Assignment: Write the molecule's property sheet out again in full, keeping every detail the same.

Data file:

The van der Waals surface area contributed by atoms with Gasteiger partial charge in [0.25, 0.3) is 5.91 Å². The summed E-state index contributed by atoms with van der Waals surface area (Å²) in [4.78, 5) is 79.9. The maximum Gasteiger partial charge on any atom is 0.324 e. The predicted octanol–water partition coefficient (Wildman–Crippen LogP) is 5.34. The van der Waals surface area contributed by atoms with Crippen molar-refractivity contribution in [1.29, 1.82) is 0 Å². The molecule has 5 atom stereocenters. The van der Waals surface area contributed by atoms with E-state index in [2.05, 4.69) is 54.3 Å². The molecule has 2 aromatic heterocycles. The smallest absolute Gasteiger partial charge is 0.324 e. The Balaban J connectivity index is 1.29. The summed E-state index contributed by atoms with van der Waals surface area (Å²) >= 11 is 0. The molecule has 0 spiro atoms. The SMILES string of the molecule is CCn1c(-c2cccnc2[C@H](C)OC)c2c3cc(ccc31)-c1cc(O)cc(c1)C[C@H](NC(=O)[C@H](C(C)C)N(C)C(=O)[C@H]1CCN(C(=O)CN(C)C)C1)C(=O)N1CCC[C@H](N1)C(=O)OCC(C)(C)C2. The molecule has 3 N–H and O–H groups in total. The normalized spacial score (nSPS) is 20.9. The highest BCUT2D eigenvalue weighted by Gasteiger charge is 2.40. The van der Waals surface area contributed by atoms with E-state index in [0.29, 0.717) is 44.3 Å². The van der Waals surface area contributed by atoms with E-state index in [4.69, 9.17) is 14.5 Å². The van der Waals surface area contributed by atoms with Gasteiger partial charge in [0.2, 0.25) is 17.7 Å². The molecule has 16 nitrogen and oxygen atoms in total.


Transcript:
The van der Waals surface area contributed by atoms with Gasteiger partial charge in [0.25, 0.3) is 5.91 Å². The summed E-state index contributed by atoms with van der Waals surface area (Å²) in [4.78, 5) is 79.9. The maximum Gasteiger partial charge on any atom is 0.324 e. The predicted octanol–water partition coefficient (Wildman–Crippen LogP) is 5.34. The van der Waals surface area contributed by atoms with Crippen molar-refractivity contribution in [1.29, 1.82) is 0 Å². The molecule has 5 atom stereocenters. The van der Waals surface area contributed by atoms with E-state index in [2.05, 4.69) is 54.3 Å². The molecule has 2 aromatic heterocycles. The smallest absolute Gasteiger partial charge is 0.324 e. The Balaban J connectivity index is 1.29. The summed E-state index contributed by atoms with van der Waals surface area (Å²) >= 11 is 0. The molecule has 0 spiro atoms. The SMILES string of the molecule is CCn1c(-c2cccnc2[C@H](C)OC)c2c3cc(ccc31)-c1cc(O)cc(c1)C[C@H](NC(=O)[C@H](C(C)C)N(C)C(=O)[C@H]1CCN(C(=O)CN(C)C)C1)C(=O)N1CCC[C@H](N1)C(=O)OCC(C)(C)C2. The molecule has 3 N–H and O–H groups in total. The normalized spacial score (nSPS) is 20.9. The highest BCUT2D eigenvalue weighted by Gasteiger charge is 2.40. The van der Waals surface area contributed by atoms with E-state index in [0.29, 0.717) is 44.3 Å². The van der Waals surface area contributed by atoms with E-state index in [4.69, 9.17) is 14.5 Å². The van der Waals surface area contributed by atoms with Gasteiger partial charge in [0.2, 0.25) is 17.7 Å². The molecule has 16 nitrogen and oxygen atoms in total.